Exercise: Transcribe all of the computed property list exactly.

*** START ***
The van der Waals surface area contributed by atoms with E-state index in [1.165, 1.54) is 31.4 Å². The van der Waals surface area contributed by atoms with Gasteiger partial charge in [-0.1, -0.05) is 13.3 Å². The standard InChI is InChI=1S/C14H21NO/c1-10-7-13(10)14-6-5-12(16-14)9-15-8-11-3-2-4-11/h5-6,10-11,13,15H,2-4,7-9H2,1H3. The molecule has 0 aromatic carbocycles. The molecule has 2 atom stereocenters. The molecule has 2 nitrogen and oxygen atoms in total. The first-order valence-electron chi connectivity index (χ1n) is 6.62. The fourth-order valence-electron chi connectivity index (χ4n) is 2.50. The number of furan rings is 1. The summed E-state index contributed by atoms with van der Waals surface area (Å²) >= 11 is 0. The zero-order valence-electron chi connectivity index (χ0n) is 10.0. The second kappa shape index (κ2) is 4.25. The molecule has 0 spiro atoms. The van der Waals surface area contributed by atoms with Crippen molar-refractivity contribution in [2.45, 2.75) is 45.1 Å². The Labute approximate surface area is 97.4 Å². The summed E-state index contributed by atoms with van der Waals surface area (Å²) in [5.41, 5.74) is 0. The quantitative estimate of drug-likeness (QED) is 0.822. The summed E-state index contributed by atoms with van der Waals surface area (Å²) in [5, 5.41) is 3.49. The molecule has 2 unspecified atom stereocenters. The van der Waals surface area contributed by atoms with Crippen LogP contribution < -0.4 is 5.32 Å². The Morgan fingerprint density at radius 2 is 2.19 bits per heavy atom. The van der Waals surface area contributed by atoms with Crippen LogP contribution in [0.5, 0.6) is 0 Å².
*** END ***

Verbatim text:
The van der Waals surface area contributed by atoms with E-state index in [1.165, 1.54) is 31.4 Å². The van der Waals surface area contributed by atoms with Gasteiger partial charge in [-0.1, -0.05) is 13.3 Å². The standard InChI is InChI=1S/C14H21NO/c1-10-7-13(10)14-6-5-12(16-14)9-15-8-11-3-2-4-11/h5-6,10-11,13,15H,2-4,7-9H2,1H3. The molecule has 0 aromatic carbocycles. The molecule has 2 atom stereocenters. The molecule has 2 nitrogen and oxygen atoms in total. The first-order valence-electron chi connectivity index (χ1n) is 6.62. The fourth-order valence-electron chi connectivity index (χ4n) is 2.50. The number of furan rings is 1. The summed E-state index contributed by atoms with van der Waals surface area (Å²) >= 11 is 0. The zero-order valence-electron chi connectivity index (χ0n) is 10.0. The second kappa shape index (κ2) is 4.25. The molecule has 0 spiro atoms. The van der Waals surface area contributed by atoms with Crippen molar-refractivity contribution in [2.45, 2.75) is 45.1 Å². The Labute approximate surface area is 97.4 Å². The summed E-state index contributed by atoms with van der Waals surface area (Å²) in [5.41, 5.74) is 0. The quantitative estimate of drug-likeness (QED) is 0.822. The summed E-state index contributed by atoms with van der Waals surface area (Å²) in [5, 5.41) is 3.49. The molecule has 2 unspecified atom stereocenters. The van der Waals surface area contributed by atoms with Crippen LogP contribution < -0.4 is 5.32 Å². The Morgan fingerprint density at radius 2 is 2.19 bits per heavy atom. The van der Waals surface area contributed by atoms with Crippen LogP contribution in [0.5, 0.6) is 0 Å².